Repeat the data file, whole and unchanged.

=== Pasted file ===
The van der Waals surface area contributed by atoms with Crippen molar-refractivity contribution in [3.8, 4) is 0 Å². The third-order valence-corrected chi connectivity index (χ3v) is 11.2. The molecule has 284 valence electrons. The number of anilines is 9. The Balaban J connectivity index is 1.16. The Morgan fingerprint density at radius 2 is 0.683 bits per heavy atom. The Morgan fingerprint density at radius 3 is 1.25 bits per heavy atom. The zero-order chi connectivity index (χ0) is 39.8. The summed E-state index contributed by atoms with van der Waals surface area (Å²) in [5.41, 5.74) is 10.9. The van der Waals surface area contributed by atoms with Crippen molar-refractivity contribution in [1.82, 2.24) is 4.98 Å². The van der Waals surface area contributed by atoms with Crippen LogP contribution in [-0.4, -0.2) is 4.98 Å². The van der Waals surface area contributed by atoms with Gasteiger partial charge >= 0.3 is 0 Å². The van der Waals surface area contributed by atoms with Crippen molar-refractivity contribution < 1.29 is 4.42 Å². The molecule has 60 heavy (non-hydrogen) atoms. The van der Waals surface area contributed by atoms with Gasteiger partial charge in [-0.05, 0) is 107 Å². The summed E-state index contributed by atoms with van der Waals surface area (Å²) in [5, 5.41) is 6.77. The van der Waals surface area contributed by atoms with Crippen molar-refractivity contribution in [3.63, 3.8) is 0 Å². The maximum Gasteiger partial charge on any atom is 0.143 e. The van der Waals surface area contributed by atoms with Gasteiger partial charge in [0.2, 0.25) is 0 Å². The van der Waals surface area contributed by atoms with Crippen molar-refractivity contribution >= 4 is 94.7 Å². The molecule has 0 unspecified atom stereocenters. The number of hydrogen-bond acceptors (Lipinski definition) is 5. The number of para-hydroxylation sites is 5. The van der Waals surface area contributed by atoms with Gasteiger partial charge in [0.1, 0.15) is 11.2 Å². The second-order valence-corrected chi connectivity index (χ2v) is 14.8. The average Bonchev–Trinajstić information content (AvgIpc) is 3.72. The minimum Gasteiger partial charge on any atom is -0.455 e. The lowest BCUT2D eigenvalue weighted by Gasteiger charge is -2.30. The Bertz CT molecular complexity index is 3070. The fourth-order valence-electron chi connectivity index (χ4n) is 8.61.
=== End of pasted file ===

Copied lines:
The van der Waals surface area contributed by atoms with Crippen molar-refractivity contribution in [3.8, 4) is 0 Å². The third-order valence-corrected chi connectivity index (χ3v) is 11.2. The molecule has 284 valence electrons. The number of anilines is 9. The Balaban J connectivity index is 1.16. The Morgan fingerprint density at radius 2 is 0.683 bits per heavy atom. The Morgan fingerprint density at radius 3 is 1.25 bits per heavy atom. The zero-order chi connectivity index (χ0) is 39.8. The summed E-state index contributed by atoms with van der Waals surface area (Å²) in [5.41, 5.74) is 10.9. The van der Waals surface area contributed by atoms with Crippen molar-refractivity contribution in [1.82, 2.24) is 4.98 Å². The van der Waals surface area contributed by atoms with Crippen LogP contribution in [-0.4, -0.2) is 4.98 Å². The van der Waals surface area contributed by atoms with Gasteiger partial charge >= 0.3 is 0 Å². The van der Waals surface area contributed by atoms with Crippen molar-refractivity contribution < 1.29 is 4.42 Å². The molecule has 60 heavy (non-hydrogen) atoms. The van der Waals surface area contributed by atoms with Gasteiger partial charge in [-0.05, 0) is 107 Å². The summed E-state index contributed by atoms with van der Waals surface area (Å²) in [5, 5.41) is 6.77. The van der Waals surface area contributed by atoms with Crippen molar-refractivity contribution in [3.63, 3.8) is 0 Å². The maximum Gasteiger partial charge on any atom is 0.143 e. The van der Waals surface area contributed by atoms with Gasteiger partial charge in [0.2, 0.25) is 0 Å². The van der Waals surface area contributed by atoms with Crippen molar-refractivity contribution >= 4 is 94.7 Å². The molecule has 0 unspecified atom stereocenters. The number of hydrogen-bond acceptors (Lipinski definition) is 5. The number of para-hydroxylation sites is 5. The van der Waals surface area contributed by atoms with Gasteiger partial charge in [0.1, 0.15) is 11.2 Å². The second-order valence-corrected chi connectivity index (χ2v) is 14.8. The average Bonchev–Trinajstić information content (AvgIpc) is 3.72. The minimum Gasteiger partial charge on any atom is -0.455 e. The lowest BCUT2D eigenvalue weighted by Gasteiger charge is -2.30. The Bertz CT molecular complexity index is 3070. The fourth-order valence-electron chi connectivity index (χ4n) is 8.61.